Wherever he was, R.L.S. was a son of this house, and his ghost, we think, remains.

He would certainly recognise it, as little has changed.

Under the wide and starry sky,
Dig the grave and let me lie.
Glad did I live and gladly die
And I laid me down with a will.

This be the verse you grave for me:
Here he lies where he longed to be,
Home is the sailor, home from sea,
And the hunter home from the hill.

(‘Requiem’ from Underwoods)

by J. Davis,photograph,circa 1891

Little known facts about R.L.S.

Scotsman invents sleeping bag!

R.L.S. has a good claim to be the inventor of the Sleeping Bag, taking a large fleece-lined sack with him to sleep in on the journey through France described in his book Travels with a Donkey in the Cevennes.

Who was Long John Silver?

The one-legged pirate cook, the dark hero of R.L.S.’s most famous novel Treasure Island is said to be based on the author’s friend and collaborator William Ernest Henley, whom he met when Henley was in Edinburgh for surgery to save his one remaining leg from Tuberculosis.

How did R.L.S. die?

Although probably afflicted throughout his life by Tuberculosis, R.L.S. actually died in 1894 at Vailima, his home on the South pacific island of Upolu, Samoa, helping his wife make mayonnaise for supper, of a cerebral haemorrhage (stroke). New Men take warning!

Malaria in California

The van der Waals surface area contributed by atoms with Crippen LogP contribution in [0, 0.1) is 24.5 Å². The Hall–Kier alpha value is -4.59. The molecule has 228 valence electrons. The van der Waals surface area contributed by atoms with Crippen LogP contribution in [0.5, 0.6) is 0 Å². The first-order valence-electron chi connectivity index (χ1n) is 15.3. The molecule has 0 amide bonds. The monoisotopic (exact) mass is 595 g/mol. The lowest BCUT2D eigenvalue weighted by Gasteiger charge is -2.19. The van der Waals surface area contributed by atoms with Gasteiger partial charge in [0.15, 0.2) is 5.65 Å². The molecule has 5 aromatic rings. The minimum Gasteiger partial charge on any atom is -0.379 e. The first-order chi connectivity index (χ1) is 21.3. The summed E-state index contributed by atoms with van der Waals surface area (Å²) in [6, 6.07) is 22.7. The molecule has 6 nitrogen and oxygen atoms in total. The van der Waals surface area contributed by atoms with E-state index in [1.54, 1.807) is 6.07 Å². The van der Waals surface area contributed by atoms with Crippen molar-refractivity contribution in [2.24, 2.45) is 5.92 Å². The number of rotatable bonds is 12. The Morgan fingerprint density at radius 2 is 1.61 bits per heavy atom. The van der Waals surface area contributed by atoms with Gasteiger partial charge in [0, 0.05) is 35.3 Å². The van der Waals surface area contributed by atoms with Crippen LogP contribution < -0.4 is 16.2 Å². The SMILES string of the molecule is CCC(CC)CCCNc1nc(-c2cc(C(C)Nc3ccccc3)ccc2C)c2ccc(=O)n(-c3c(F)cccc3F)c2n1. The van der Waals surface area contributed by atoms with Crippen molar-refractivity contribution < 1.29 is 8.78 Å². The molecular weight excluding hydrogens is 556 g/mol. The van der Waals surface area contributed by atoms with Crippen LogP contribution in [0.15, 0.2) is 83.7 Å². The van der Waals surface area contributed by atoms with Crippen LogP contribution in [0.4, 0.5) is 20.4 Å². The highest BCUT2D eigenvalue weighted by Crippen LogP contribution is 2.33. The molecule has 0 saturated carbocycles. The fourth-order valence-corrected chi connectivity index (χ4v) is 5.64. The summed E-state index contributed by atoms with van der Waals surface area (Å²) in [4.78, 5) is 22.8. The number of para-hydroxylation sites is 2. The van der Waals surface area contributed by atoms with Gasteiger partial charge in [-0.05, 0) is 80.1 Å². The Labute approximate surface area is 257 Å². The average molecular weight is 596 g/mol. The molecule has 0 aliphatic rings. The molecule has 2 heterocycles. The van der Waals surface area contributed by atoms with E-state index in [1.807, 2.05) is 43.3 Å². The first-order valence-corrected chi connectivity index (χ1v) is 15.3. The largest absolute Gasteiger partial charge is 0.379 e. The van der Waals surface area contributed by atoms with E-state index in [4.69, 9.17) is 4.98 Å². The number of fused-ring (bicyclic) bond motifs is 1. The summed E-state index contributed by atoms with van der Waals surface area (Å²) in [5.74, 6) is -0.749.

R.L.S. nearly died of it in San Francisco shortly before his wedding in 1880.

R.L.S. was modern!

Yes, he was. He was only 44 when he died in 1894 and would only have been 80 on 1930. What would he have made of Steinbeck, Faulkener, Virginia Woolf et al.? We can speculate…

The real Dr Jekyll?

In his tale of Dr Jekyll & Mr Hyde, one of the first ‘psychological’ thrillers, R.L.S. portrays how two contradictory personalities – one conventional and ‘good’, the other an example of increasingly uncontrolled ‘evil’ – can coexist in one body. It is said that this was an idea modelled on the late 18th century case of Deacon Brodie, a respectable Edinburgh businessman by day who was a gambler, adulterer, armed robber and murderer by night – and nobody knew until he bungled a robbery, was eventually caught and hanged on a gallows of his own invention!

R.L.S. Reading Suggestions

Many of R.L.S.’s works are still in print more than 100 years after his death, and the lesser known books can usually be traced in secondhand bookstores without too much trouble – and much more fun than you-know-who.com!

Read R.L.S.’s novels Treasure Island and Kidnapped, of course. Try the unfinished Weir of Hermiston too. The Strange Case of Dr Jekyll and Mr Hyde is more talked of than read, so look at it as well. Stevenson wrote interestingly about the interface between European incomers and the South Pacific, and its effect on them: read The Ebb Tide as well as The South Seas and Island Nights’ Entertainments for this.

The real gems are the letters, however: Stevenson was one of the best and most prolific letter-writers we know of and the letters are available in a number of editions.

Everyday life, drains, travel, and correspondence with about everybody who was anybody in late 19th century English language literature.

Read, enjoy and support your local bookstore!